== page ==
An interview with Megan Gilhooly, Senior Director of Self-Help and Content Strategy.
By Scott Abel | Fellow
In this installment of “Meet the Change Agents,” I chat with Megan Gilhooly, Senior Director of Self-Help and Content Strategy at Reltio, a cloud-native data management platform. We delve into her vision for an integrated self-help portal and explore the insights she’s gained in creating an outstanding (and award-worthy) technical product information experience.
A seasoned content expert and polymath, Gilhooly’s expertise spans the complexities of generating, managing, and delivering technical documentation at scale. Her background includes working with software vendors that develop tools for content teams and leading strategies for innovative content creation groups that produce complex technical product information. Recently, Gilhooly’s team was a finalist in the Software and Information Industry Association’s 38th annual 2023 CODiE Awards in the Best Knowledge Center/Help Site category.
Scott: Before diving into the details surrounding the unified self-help portal you’ve built at Reltio, tell our audience about yourself and the experiences that have shaped how you think about content.
Megan: Hey, Scott! So lovely to have a new label – “Content Polymath.” Love it!
I’ve been in content my entire career, starting as a print journalist before websites were a thing. I happened into technical writing and grew my career from an individual contributor upwards, and I’ve worked in all sizes of companies, from 12-person start-ups to Amazon. Every one of those roles inspired how I think about content delivery and content consumption.
Amazon influenced me as a leader, although our content delivery mechanisms were surprisingly archaic on my teams. There was a big appetite for innovation, so being there helped me think about what we could do for customers.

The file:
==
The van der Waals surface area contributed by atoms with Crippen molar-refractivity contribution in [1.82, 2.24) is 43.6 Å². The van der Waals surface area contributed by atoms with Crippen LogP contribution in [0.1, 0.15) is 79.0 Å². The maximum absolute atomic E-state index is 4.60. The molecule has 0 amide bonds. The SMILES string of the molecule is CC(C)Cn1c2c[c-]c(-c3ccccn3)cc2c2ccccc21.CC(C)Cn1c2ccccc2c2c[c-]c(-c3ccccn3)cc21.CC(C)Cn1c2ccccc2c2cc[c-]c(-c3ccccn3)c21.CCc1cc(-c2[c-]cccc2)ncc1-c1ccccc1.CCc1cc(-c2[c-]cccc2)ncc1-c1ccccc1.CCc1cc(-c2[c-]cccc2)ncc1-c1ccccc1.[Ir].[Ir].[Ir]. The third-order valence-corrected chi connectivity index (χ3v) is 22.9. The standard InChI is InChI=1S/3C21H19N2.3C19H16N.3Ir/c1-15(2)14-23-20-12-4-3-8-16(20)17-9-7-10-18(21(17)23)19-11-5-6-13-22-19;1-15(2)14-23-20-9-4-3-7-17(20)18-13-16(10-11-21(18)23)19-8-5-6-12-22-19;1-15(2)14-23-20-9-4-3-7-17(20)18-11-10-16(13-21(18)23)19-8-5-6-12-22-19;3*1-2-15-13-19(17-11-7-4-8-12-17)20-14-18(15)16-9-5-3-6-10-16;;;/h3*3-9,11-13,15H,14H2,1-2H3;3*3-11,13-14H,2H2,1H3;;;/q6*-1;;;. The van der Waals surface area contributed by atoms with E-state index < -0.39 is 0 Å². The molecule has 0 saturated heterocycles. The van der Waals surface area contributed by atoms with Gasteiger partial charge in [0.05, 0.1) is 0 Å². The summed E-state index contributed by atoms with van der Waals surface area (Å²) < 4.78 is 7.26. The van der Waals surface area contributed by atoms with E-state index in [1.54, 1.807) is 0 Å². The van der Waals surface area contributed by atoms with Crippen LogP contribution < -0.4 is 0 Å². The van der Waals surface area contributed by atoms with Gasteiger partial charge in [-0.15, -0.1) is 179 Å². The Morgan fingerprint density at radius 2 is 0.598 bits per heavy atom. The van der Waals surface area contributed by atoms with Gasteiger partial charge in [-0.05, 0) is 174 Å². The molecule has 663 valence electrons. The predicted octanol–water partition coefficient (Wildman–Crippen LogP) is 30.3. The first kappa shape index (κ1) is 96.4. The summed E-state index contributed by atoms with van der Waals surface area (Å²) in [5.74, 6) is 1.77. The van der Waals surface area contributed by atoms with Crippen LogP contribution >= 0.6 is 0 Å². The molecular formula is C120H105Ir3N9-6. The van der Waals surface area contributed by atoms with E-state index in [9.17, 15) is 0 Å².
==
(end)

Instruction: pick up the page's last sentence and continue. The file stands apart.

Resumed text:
Scott: The name of this column is “Meet The Change Agents.” You’ve been an advocate for — and a practitioner of — evidence-informed change. What evidence did you collect to help inform your change-related decisions at Reltio? Provide an example.
Megan: I love the idea of evidence-informed change — keeping history visible in the rearview mirror to guide you while not allowing it to hold you back. I’m also a big believer in solving the problems that matter and prioritizing problems over promises. What I mean by this is find the 1–3 issues that are critical to your team’s (or company’s) success, and then focus on solving those rather than thinking about your favorite software tool and advocating for it using a laundry list of promises you believe the tool could help you keep.
Here’s an example from my time at Reltio, where I prioritized issues. We had a home-grown documentation portal and no taxonomy. We stored content in a software code repository. Our India team worked through the night every Wednesday to publish content. Not to create and review content but to publish it (something that should have taken minutes, not overnight).
Our process efficiency relied on humans behaving predictably and making no mistakes. We designed our process around tools, not content. And we were using software tools designed for purposes other than creating and managing technical content.
While those obstacles were challenges, they were also opportunities to create a better content experience. Solving our publishing problem allowed us to select fit-for-purpose software. Investing in the tech stack also provided us with opportunities to overcome additional challenges.
More importantly, when I presented the C-suite with data showing how and why our writers worked overnight, no one questioned whether or not we had a problem worth solving. Reltio cares about its employees, so it was a straightforward decision.
Scott: Describe the workflow used by Reltio to produce docs before making changes in the content production approach. And talk about the challenges those processes introduced.
Megan: The team had an impressive workflow. They had processes documented, and they followed them to the best of their ability. We relied on manual intervention while attempting to navigate a less-than-optimal tech stack. The team got requests via JIRA, wrote in Google Docs, went back and forth between subject-matter experts (SMEs), then transferred the final draft content to XML using Oxygen. We stored our docs in BitBucket, a Git repository for software developers, and then moved them into our home-grown portal.
One of our biggest challenges was updating content. Writers had to navigate a series of time-consuming manual tasks, jumping in and out of multiple software products to create and deliver technical information. Writers and SMEs found the productivity-zapping experience frustrating and error-prone.
Scott: Could you share a story about a challenge worth overcoming and how your new content production capabilities eliminated that obstacle?